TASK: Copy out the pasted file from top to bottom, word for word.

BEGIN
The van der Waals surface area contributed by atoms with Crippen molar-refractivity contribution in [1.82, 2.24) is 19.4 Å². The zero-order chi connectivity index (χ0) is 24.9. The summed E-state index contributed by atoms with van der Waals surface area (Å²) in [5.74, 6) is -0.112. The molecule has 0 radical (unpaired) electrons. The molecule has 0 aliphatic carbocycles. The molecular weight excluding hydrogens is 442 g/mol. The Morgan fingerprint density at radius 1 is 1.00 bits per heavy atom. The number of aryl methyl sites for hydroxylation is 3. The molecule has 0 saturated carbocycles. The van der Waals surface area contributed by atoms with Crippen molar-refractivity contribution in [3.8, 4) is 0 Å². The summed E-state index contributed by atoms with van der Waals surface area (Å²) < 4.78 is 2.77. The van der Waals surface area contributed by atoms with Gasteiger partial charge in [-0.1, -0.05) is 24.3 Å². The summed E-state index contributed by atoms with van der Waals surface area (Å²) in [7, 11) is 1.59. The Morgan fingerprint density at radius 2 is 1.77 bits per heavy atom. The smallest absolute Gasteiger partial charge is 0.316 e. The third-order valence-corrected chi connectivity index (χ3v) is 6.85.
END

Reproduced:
The van der Waals surface area contributed by atoms with Crippen molar-refractivity contribution in [1.82, 2.24) is 19.4 Å². The zero-order chi connectivity index (χ0) is 24.9. The summed E-state index contributed by atoms with van der Waals surface area (Å²) in [5.74, 6) is -0.112. The molecule has 0 radical (unpaired) electrons. The molecule has 0 aliphatic carbocycles. The molecular weight excluding hydrogens is 442 g/mol. The Morgan fingerprint density at radius 1 is 1.00 bits per heavy atom. The number of aryl methyl sites for hydroxylation is 3. The molecule has 0 saturated carbocycles. The van der Waals surface area contributed by atoms with Crippen molar-refractivity contribution in [3.8, 4) is 0 Å². The summed E-state index contributed by atoms with van der Waals surface area (Å²) < 4.78 is 2.77. The van der Waals surface area contributed by atoms with Gasteiger partial charge in [-0.1, -0.05) is 24.3 Å². The summed E-state index contributed by atoms with van der Waals surface area (Å²) in [7, 11) is 1.59. The Morgan fingerprint density at radius 2 is 1.77 bits per heavy atom. The smallest absolute Gasteiger partial charge is 0.316 e. The third-order valence-corrected chi connectivity index (χ3v) is 6.85.